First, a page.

Beeson
 Some definitions taken from Michael Beeson Beeson80.
 Beeson I - reducibility Let T and S be theories. Then T ≤ S if there is an interpretation from T to S, i.e. a map taking formulae φ of T onto formulae φ* of S such that T ⊢ φ implies S ⊢ φ* and ⊥* = ⊥. Moreover. the interpretation must be recursively definable, i.e. φ* depends effectively on φ and the statement of the previous sentence, when formulated in peano arithmetic PA, must be a theorem of PA. By T ≡ S we mean T ≤ S and S ≤ T.
 Beeson II - Ordinal Strength Beeson writes I(«, φ), where « is some primitive-recursive well-ordering, for: (∀x«y(φ(x))→φ(y))→∀x ∈ Field(«)φ(x) I think that should be read: (∀y(∀x«y(φ(x))→φ(y)))→∀x ∈ Field(«)φ(x) He then proposes I(«) as an abbreviation for: ∀Y(I(«, x ∈ Y)) and if is a fixed natural well-ordering of type α then this may be further abbreviated as I(α). By TI(α) we mean the schema I(, A) for all formulae A. Proof theorists say that α is the ordinal of a theory T provided that α is the supremum of the provable well-orderings of T in the sense that for some natural primitive recursive well-ordering « of type α, T proves I(Q) for every initial segment Q of « but fails to prove some instance of I(«). There is an issue here about what "natural" means. It may be that there is no incontestably correct formal interpretation of this term, and that there might therefore be multiple conceptions of ordinal strength corresponding to different interpretations of the word "natural".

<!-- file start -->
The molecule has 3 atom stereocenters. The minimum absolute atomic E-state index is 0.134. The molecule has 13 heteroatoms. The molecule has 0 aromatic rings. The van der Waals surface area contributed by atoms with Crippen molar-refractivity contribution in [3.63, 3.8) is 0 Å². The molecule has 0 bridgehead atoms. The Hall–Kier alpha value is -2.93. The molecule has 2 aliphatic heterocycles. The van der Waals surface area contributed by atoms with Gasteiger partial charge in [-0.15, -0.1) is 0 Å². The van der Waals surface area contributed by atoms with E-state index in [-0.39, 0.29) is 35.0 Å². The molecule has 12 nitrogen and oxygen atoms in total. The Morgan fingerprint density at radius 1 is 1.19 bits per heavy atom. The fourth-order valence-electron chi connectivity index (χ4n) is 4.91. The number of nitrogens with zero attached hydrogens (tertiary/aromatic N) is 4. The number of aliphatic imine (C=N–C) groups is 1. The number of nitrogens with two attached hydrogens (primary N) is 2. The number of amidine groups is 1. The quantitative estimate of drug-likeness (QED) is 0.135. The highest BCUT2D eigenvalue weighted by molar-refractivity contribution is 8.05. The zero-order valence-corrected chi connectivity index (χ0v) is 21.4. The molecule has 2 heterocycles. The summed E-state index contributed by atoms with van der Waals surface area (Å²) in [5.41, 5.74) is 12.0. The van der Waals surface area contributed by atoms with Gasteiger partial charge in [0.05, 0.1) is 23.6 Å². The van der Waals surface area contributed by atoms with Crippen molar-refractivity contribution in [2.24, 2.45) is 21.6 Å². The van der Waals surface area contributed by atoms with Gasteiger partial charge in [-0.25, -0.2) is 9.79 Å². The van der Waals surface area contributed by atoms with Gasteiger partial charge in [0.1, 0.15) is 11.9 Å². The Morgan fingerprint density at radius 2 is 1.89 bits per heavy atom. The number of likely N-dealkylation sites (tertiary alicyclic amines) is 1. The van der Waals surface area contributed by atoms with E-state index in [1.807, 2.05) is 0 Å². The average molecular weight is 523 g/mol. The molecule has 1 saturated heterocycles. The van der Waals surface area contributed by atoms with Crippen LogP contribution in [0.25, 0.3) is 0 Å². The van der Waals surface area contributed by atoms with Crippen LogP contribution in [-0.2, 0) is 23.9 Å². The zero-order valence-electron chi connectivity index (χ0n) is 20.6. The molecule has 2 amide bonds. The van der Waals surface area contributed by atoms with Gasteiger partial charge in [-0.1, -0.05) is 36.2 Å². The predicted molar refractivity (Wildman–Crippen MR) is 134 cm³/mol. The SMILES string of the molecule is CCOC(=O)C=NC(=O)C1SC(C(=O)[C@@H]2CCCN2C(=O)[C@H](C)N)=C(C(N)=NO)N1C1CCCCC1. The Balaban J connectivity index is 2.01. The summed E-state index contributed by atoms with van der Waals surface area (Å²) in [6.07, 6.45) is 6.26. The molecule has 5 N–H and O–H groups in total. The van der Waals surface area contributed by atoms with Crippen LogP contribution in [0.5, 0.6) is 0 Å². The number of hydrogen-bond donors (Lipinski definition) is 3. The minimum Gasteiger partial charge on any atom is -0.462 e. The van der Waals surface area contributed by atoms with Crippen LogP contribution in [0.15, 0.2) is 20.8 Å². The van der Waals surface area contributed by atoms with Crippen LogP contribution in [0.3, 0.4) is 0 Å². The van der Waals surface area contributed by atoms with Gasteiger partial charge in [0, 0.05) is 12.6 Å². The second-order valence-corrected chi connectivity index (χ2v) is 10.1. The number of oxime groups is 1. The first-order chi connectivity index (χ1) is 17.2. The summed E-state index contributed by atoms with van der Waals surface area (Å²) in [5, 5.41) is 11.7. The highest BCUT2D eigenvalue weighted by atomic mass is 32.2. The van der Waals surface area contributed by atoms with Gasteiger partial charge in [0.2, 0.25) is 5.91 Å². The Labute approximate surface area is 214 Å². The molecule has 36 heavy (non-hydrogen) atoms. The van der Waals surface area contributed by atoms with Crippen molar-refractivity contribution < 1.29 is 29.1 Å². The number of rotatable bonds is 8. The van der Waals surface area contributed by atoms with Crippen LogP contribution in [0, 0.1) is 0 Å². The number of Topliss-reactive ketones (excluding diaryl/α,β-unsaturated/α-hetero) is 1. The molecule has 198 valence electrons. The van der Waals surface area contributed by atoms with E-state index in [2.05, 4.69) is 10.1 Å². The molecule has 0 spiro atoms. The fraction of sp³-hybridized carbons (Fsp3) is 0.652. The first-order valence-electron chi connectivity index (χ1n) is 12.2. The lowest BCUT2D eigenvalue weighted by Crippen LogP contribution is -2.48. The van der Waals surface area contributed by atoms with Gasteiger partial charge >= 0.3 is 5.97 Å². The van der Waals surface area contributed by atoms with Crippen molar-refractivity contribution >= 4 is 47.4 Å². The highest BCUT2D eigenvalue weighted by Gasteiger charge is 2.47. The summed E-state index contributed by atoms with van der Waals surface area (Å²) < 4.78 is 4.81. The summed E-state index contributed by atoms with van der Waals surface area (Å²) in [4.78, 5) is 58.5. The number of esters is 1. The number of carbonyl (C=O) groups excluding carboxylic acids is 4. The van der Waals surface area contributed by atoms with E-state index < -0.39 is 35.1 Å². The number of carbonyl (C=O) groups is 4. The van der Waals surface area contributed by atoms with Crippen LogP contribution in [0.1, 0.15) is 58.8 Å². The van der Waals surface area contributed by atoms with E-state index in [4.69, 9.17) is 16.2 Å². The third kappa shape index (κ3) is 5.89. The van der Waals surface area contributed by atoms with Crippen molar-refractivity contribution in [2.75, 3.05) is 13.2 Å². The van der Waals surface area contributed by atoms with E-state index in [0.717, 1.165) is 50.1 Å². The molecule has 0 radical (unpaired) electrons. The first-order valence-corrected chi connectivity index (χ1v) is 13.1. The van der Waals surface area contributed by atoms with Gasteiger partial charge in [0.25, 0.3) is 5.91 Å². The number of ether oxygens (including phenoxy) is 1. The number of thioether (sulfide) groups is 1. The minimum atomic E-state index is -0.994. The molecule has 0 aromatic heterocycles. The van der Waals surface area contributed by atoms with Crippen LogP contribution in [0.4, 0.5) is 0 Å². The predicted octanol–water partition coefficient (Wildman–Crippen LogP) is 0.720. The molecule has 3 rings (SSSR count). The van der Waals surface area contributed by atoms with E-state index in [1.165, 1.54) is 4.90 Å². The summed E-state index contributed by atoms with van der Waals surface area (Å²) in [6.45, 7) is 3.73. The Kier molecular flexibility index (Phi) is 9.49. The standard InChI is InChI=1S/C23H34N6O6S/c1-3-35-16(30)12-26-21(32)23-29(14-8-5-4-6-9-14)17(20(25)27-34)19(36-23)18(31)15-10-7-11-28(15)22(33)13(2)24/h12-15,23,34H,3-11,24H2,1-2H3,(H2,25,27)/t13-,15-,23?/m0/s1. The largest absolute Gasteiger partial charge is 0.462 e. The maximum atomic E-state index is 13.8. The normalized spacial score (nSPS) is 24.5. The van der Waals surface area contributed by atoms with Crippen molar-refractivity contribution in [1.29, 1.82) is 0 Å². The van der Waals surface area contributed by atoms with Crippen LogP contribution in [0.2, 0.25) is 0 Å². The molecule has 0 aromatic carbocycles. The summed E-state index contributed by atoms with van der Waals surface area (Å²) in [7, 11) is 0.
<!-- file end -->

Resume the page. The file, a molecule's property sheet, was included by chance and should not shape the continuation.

Tarski/Friedman
 A definition due to Tarski and used in Friedman's Concept Calculus [FriedmanHarvey].
 In this case the ordering is derived from a pre-order "T interprets S". The degrees are then the equivalence classes derived from this pre-order. Interpretation as here conceived is a relation between first order theories.
 Definition of Interpretation An interpretation of S in T consists of A one place relation defined in T which is meant to carve out the domain of objects that S is referring to, from the point of view of T. A definition of the constants, relations, and functions in the language of S by formulas in the language of T, whose free variables are restricted to the domain of objects that S is referring to (in the sense of i). It is required that every axiom of S, when translated into the language of T by means of i,ii, becomes a theorem of T.
 Flexibility It is now standard to allow quite a lot of flexibility in i-iii. Specifically Parameters are allowed in all definitions. The domain objects can be tuples. The equality relation in S need not be interpreted as equality â but, instead, as an equivalence relation. The interpretations of the domain, constants, relations must respect this equivalence relation. Functions are interpreted as "functional" relations that respect this equivalence relation.
Pohlers
 A more comprehensive discussion is in Wolfgang Pohlers' book "Proof Theory" [Pohlers89], which is basically about ordinal analysis, which means discovering the proof theoretic (or ordinal) strength of axiom systems.
 Definition of Proof Theoretic Ordinal - I The Proof Theoretic Ordinal of a formal theory T is the order type of the smallest well-ordering which is needed for a consistency proof of T.
 Provable Ordinals An ordinal is provable in a theory T if it is the order type of a primitive recursive order which can be proven in T to be a well-order. Definition of Proof Theoretic Ordinal - II The Proof Theoretic Ordinal of a formal theory T is the least ordinal not provable in T.
Large Cardinals
 Proof theoretic strength of strong set theories by measured by large cardinals.